I do the two gentlemen a disservice, however, to express only what I found lacking, for it was such a small part of the evening's experience that I could easily have never mentioned it at all- except that a person may, I believe, do as they bloody well like in their own diary. Yes? Quite. Now, completely leaving out the physical impressiveness of M. Somme and M. Drinkwater (and their seconds, if one's inclined to be thorough,) because I bore even myself sometimes with admiration, I was in all other respects happily surprised. Both displayed a fine degree of ability, and the result was fluent and cohesive. From experience, I know only too well that delivering a perfect haiku under pressure is rather more difficult than it first sounds, but errors were few. Whom- that is, what-ever the original argument was that inspired this battle, it was transcended by the patriotic zeal of the competitors, and the genuine benefit which will come of it.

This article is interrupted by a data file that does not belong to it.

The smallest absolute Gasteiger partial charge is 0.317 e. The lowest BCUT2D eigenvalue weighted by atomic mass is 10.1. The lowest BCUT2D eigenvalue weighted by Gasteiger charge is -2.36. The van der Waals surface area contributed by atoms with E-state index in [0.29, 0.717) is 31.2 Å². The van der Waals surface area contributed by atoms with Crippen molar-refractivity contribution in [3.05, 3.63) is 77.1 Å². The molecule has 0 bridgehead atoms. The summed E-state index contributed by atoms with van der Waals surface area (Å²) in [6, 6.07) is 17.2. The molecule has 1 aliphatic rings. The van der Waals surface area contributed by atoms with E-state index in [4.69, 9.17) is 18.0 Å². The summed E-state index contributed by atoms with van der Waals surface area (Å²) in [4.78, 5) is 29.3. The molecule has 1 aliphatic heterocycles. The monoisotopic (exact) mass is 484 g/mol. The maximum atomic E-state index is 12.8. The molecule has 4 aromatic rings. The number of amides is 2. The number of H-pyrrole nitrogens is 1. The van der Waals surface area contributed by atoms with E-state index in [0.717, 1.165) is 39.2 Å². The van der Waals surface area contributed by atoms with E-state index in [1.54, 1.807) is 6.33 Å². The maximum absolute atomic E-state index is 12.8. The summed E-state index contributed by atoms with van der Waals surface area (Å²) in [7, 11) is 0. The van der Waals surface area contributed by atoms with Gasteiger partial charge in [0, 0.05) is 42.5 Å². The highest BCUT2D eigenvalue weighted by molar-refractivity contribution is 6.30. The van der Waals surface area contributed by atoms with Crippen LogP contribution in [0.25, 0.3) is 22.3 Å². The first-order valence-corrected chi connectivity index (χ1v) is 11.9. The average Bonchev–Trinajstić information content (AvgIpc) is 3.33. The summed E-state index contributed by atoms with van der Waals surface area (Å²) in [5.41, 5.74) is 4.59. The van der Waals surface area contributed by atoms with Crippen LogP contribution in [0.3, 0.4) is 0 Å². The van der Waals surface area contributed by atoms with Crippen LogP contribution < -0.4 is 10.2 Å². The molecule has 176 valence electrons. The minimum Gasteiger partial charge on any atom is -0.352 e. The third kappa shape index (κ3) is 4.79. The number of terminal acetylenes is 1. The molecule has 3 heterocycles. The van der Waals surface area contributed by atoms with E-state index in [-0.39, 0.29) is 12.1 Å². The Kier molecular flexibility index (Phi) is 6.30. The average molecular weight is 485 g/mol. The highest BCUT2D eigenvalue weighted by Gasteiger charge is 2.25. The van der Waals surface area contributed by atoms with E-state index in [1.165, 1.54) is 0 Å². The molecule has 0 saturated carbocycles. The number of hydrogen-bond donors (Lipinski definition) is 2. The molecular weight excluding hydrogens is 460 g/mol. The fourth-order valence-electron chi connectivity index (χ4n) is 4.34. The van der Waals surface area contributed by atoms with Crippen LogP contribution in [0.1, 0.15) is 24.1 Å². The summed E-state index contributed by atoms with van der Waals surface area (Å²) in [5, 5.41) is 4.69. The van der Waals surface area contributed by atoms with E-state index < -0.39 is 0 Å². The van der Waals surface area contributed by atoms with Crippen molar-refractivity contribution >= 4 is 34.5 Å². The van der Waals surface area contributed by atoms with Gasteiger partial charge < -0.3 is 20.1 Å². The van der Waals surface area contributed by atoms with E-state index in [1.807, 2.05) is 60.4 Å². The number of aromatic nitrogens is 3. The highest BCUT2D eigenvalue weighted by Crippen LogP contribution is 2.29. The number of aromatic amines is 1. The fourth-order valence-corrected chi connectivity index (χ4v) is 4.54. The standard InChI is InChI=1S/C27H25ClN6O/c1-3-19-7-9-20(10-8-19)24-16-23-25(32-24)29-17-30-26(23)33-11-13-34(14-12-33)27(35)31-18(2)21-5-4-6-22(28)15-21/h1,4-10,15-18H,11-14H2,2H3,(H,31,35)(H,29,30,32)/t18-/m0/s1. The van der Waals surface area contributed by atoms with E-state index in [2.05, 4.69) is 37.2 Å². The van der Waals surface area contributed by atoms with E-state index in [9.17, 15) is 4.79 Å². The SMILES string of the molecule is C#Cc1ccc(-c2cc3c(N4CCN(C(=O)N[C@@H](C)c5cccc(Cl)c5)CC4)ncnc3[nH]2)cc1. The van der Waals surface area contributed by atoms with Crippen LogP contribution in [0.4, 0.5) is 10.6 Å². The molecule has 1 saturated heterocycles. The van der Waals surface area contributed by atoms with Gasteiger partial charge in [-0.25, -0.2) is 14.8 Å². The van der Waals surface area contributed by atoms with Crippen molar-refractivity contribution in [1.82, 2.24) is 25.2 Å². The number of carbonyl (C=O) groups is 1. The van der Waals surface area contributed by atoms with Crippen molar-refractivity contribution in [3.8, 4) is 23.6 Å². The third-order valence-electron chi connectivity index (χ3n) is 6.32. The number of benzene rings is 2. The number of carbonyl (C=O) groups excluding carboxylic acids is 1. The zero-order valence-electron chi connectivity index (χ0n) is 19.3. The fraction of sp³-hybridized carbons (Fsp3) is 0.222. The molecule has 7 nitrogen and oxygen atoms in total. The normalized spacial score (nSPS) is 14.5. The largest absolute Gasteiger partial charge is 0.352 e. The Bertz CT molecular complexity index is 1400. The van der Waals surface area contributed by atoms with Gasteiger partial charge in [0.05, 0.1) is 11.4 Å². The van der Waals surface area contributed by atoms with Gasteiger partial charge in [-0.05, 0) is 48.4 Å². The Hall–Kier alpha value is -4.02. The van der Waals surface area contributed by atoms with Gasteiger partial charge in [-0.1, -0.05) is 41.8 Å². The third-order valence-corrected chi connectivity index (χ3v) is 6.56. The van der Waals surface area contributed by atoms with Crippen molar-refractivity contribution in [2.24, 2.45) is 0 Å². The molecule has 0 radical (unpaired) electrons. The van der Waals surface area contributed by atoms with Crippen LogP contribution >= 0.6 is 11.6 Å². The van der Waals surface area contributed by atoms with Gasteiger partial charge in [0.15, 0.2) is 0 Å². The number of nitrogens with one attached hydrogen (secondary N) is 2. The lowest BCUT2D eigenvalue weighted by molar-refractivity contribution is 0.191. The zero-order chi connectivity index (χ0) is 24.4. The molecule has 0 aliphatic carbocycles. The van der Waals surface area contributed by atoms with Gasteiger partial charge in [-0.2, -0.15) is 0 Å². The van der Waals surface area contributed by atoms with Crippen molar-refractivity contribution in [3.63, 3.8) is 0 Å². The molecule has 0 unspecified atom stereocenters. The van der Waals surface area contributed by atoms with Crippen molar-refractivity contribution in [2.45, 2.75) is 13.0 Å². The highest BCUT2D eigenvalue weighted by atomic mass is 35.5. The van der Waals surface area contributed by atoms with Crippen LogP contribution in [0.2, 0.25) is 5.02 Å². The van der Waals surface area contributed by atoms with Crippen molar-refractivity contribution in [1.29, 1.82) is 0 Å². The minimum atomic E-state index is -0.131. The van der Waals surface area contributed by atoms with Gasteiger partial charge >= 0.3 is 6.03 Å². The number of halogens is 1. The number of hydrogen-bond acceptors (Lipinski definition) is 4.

There was little occasion for chatting with the other observers, since we kept noise to a minimum apart from some good-natured heckling and encouragement, but I did exchange a few words with O'Toole once he discovered me seated directly behind him. I could hardly help the location- it was the only seat left available in the first row. And, with such a view as this presented of the perpetually amusing Colonel throughout the duel, I could likewise hardly help teasing the man a bit when it was over. He endured it well.

If he were another sort of fellow, I should have qualms, but he seems in no danger. The more... interesting... a man's reputation, the safer he is as a target for a woman's harmless attentions- provided there isn't another woman with an even worse reputation than his laying exclusive claim to him. He provides an excellent focus until one learns the way of things and can tell just how much flirting is tolerated, and with whom. It is simply necessary, especially in a land of pervasive politeness. My tongue lacks a whetstone and, I fear, grows excessively dull.